Deposition of IgA and epidermal transglutaminase complexes in the papillary dermis has been hypothesized as the possible cause of the lesions of dermatitis herpetiformis, which in turn appears to correlate with the extent of enteropathy.4

The low cholesterol levels in patients with dermatitis herpetiformis such as in our patient have been attributed to inadequate absorption due to intestinal villous atrophy. Some studies6 have linked depression to low levels of brain cholesterol. It might be possible that a low cholesterol level indirectly leads to reduced brain serotonin, reflecting the importance of adequate cholesterol in nerve cell membranes to maintain the functional integrity of serotonin receptors.3

We speculate that the immune dysregulation that presented as celiac disease and dermatitis herpetiformis led to defective nutrient uptake from the gastrointestinal tract, which led to reduction in cholesterol and tryptophan, ultimately leading to the reduction of serotonin levels in the central nervous system.

Further study is required to shed light on the precise pathogenesis of the co-occurrence of dermatitis herpetiformis, celiac disease, low cholesterol, and depression.


1. Kroenke K, Spitzer RL, Williams JB. The PHQ-9: validity of a brief depression severity measure. J Gen Intern Med. 2001;16(9):606-613. PubMed CrossRef

2. American Psychiatric Association. Diagnostic and Statistical Manual for Mental Disorders. Fifth Edition. Washington, DC: American Psychiatric Association; 2013.

3. Smith DF, Gerdes LU. Meta’ analysis on anxiety and depression in adult celiac disease. Acta Psychiatr Scand. 2012;125(3):189-193. PubMed CrossRef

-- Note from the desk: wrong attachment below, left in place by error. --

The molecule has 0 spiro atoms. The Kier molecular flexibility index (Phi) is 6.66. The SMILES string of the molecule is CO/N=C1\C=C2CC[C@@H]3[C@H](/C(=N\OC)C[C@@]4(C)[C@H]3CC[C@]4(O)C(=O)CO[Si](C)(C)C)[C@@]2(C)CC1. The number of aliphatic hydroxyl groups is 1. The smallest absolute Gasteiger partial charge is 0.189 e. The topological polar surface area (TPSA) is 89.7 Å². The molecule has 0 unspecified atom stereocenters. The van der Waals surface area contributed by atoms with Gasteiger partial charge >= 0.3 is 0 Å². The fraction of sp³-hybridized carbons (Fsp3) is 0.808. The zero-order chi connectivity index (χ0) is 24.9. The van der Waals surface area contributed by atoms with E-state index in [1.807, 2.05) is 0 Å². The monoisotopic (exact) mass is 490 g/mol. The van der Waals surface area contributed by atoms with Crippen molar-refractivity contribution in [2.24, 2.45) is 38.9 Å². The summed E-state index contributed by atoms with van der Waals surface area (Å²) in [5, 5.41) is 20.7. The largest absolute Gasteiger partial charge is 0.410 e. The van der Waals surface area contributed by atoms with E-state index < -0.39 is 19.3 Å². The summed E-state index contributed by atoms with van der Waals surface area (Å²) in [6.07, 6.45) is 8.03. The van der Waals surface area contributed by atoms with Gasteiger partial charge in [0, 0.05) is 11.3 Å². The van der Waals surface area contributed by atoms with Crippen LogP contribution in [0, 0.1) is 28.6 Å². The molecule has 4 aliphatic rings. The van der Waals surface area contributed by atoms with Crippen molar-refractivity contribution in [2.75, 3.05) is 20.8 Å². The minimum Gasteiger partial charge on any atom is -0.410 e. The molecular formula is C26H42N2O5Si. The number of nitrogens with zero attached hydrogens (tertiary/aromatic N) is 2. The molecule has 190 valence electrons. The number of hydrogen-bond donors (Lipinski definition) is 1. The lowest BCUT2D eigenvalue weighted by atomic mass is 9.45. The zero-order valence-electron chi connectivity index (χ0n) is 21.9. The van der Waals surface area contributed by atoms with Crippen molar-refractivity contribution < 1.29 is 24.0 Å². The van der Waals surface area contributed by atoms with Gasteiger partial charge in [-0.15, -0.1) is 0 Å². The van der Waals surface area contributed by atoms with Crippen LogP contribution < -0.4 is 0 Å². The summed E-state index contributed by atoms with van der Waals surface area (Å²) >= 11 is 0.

4. Esenyel S, Unal F, Vural P. Depression and anxiety in child and adolescents with follow-up celiac disease and in their families. Turk J Gastroenterol. 2014;25(4):381-385. PubMed CrossRef

5. Hernanz A, Polanco I. Plasma precursor amino acids of central nervous system monoamines in children with coeliac disease. Gut. 1991;32(12):1478-1481. PubMed CrossRef

6. Shin JY, Suls J, Martin R. Are cholesterol and depression inversely related? a meta-analysis of the association between two cardiac risk factors. Ann Behav Med. 2008;36(1):33-43. PubMed CrossRef

Salisu A. Aikoye, MDa

Ferdnand C. Osuagwu, MDa

Zaira Khalid, MDa

Bilal Shah, MDb

Bernard Noveloso, MDb

Ronald Bradley, DO, PhDa

aDepartment of Psychiatry, Central Michigan University College of Medicine, Saginaw, Michigan

bDepartment of Family Medicine, Central Michigan University College of Medicine, Saginaw, Michigan

Potential conflicts of interest: None.

Funding/support: None.

Patient consent: Permission was received from the patient to publish this case report, and information has been de-identified to protect anonymity.

Published online: November 9, 2017.

Prim Care Companion CNS Disord 2017;19(6):17l02134

© Copyright 2017 Physicians Postgraduate Press, Inc.